Ownership & Royalties in 2019

You're a budding independent musician. Not only have you focused on your craft, but you've built a business around it. You are a master of your artistry, from creation to production to marketing.

You’ve chosen to remain independent, so you own 100% of the rights to your music - both the composition and sound recording. No outside influence or hands reaching out for a cut of your creation. So when your music sells you keep 100% of the revenue, right?

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Not exactly.

Even if you own 100% of the rights to your music, you still have to get it into the hands of your fans. And DSP's vary widely on how much they think this service is worth.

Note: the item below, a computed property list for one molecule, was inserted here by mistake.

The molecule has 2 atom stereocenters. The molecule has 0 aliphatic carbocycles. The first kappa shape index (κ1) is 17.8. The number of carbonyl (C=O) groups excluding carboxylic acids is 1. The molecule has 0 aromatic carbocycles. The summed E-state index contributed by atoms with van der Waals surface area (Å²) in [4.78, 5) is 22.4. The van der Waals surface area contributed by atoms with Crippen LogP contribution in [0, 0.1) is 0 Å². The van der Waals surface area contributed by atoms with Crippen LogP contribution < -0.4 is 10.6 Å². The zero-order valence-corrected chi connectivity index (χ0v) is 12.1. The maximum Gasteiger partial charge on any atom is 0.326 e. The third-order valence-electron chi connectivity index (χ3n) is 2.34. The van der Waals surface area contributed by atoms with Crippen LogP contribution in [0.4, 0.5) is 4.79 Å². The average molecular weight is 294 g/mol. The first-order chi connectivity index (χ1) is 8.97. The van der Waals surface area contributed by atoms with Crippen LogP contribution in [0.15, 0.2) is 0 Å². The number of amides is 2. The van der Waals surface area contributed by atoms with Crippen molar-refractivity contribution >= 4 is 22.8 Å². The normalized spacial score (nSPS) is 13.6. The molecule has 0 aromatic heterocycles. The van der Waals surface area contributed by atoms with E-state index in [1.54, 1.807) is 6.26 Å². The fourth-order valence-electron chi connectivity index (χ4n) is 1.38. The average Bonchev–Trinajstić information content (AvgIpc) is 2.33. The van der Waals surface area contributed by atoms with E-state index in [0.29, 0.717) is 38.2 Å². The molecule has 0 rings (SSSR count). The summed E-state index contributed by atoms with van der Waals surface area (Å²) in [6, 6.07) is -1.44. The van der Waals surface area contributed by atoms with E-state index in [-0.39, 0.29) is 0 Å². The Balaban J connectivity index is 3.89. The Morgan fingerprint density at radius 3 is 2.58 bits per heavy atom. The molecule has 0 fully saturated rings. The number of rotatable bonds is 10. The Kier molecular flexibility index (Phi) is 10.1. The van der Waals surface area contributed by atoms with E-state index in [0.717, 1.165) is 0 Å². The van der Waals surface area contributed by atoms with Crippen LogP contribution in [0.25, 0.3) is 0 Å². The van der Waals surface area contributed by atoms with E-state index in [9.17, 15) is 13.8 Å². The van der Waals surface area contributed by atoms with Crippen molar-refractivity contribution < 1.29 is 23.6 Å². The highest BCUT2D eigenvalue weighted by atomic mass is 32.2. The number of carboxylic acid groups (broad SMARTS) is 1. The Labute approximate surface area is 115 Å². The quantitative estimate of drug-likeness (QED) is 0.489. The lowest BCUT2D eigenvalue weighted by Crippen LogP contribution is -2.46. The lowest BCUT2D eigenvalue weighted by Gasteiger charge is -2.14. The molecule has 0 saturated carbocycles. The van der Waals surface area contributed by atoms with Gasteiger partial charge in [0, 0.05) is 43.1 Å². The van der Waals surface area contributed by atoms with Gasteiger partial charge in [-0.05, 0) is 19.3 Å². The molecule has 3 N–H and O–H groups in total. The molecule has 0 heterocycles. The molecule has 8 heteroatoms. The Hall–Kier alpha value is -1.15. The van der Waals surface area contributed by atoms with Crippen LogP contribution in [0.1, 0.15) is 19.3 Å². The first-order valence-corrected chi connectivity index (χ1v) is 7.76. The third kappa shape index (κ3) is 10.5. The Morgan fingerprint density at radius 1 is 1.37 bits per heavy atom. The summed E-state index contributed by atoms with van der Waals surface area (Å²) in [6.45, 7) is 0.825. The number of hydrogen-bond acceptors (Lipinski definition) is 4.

If you are able to record and produce a record while retaining all of the rights to the creative work, good on you. This would have been an anomaly in the recording industry of the past. Today this is only half of the battle.

Rights & Royalties in the Digital Age

It is now up to the artist to decide how to distribute their record in the most cost efficient way. Luckily, there are usually no exclusive agreements when it comes to selling your music online. This means that you can release your music on a handful of DSP's (iTunes, Bandcamp, Shopify + Single). Because fans use different DSP's, it makes sense to sell music across multiple platforms.

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But as an artist is often their own personal marketing team, they can direct fans to whichever service offers them the best deal and reports album sales to the official charts.

Maintaining copyrights to your music is a luxury that has become commonplace. This is amazing for modern day musicians. Now, it’s time to maximize your revenue from your creative work.

Do you have questions about this post? We’d love to hear from you.

- Joe